On June 21, the US Supreme Court issued its decision in South Dakota v. Wayfair, clearing the path for states to impose sales tax on online and remote retailers. Previously it had long been established that a state could not impose a sales tax on a remote seller if they did not have a physical presence in the state. This meant that online retailers and other remote sellers were not required to collect and remit sales taxes in states in which they did not have a physical presence. However, in ruling in favor of South Dakota the Court has overturned this long established precedent.
Established in Quill Corp. v. North Dakota, the physical presence standard posited that in order for a taxpayer to be subject to a state’s sales tax, the taxpayer must have a physical presence in that state. This is an extension of the physical presence standard established in Bellas Hess, Inc. v. Department of Revenue of Illinois and the substantial nexus prong of the Commerce Clause test established under Complete Auto Transit Inc. v. Brady. In Quill, the taxpayer sold items for shipment through mail order catalogues to residents of North Dakota. The Court in Quill determined that North Dakota could not impose its sales tax on the taxpayer because it did not have physical presence– defined as offices, warehouses, or employees–in the state. All three of these rulings established the notion that to impose sales tax a state must have sufficient nexus, or some form of minimum contact, with the taxpayer.
However, as Justice Kennedy wrote for the majority in Wayfair, the Court could not anticipate this shift from brick and mortar retail to internet sales that has occurred since the Quill decision in 1992. As discussed by the Court, the new economic reality is that large internet retailers have as much of an influence in states as any local stores. According to the decision, states lose between $8 and $33 billion annually on sales tax revenue, with South Dakota losing between $48 and $58 million each year. Furthermore, the number of Americans with internet access has skyrocketed from less than 2 percent in 1992 to 89 percent today. This has led to an e-commerce market generating more than $500 billion annually. As such, the Quill decision had put brick and mortar retailers at a disadvantage by requiring them to collect and remit sales tax.
It is in light of this impact of Quill and Bella Hess in the evolving economy that that the Court reached its decision in Wayfair. In ruling in favor of South Dakota, the Court addressed three of the common arguments in support of Quill. First, Justice Kennedy opined that the physical presence standard of Quill was “an incorrect interpretation of the Commerce Clause.” Although substantial nexus is a requirement for a state to impose its tax on a taxpayer, the physical presence standard is “not a necessary interpretation of Complete Auto’s nexus requirement.” The Court then points that South Dakota’s law requires a remote seller meet certain minimum contact requirements to be subject to its state sales tax, including the delivery of a minimum of at least $100,000 of goods or services to the state or engaging in at least 200 separate transactions within the state.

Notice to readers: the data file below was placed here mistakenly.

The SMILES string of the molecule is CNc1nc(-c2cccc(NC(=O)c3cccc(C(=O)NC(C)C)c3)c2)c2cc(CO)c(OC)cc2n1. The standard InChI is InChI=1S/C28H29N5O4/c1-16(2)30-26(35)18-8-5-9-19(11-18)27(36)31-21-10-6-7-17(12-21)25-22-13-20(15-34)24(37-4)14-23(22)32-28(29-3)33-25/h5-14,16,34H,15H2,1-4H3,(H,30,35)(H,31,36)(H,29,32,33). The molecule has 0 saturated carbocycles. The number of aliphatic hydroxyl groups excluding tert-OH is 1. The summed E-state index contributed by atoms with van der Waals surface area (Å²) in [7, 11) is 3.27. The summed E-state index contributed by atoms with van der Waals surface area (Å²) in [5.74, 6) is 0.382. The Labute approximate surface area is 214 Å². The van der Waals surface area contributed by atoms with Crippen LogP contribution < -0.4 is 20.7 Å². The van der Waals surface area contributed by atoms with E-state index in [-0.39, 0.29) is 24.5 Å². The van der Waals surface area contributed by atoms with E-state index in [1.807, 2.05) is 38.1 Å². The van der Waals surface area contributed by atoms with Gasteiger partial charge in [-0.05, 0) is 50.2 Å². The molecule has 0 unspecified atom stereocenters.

Second the Court rejected the argument that requiring taxpayers to collect sales tax for potentially thousands of jurisdictions would be too burdensome. The Court opined that in the modern economy the cost of administrative compliance is not connected to a taxpayer’s relative size, and that a small taxpayer’s burden of compliance is equal to or maybe more than that of a large remote seller. To illustrate this point the Court wrote:
Lastly, the Court addressed the notion that this is an area that would be better suited for Congress to address. Although Kennedy agrees that Congress has the authority to change the physical presence standard, he concedes that “[i]t is inconsistent with the Court’s proper role to ask Congress to address a false constitutional premise of this Court’s own creation.”
Although this decision is a seismic shift in the way that sales taxes have been applied, the Court has not given states carte blanche to impose taxes without boundaries. The physical presence standard of Quill may have been reversed, but minimum contacts are still required under the Complete Auto test. Additionally, the Court pointed to the limits of the South Dakota law, such as a lack of retroactivity, the minimum economic requirements discussed above, and the fact that South Dakota is a member of the Streamlined Sales Tax Association, as factors that reduced the burden on interstate commerce. Even so, online retailers and other remote sellers should note the changing sales tax landscape created by Wayfair and be prepared for its impact. Should you have any questions regarding state and local tax issues, or any other complex tax issue please contact Steven Miller, alliantgroup, LP’s National Director of Tax, at Steven.Miller@alliantgroup.com.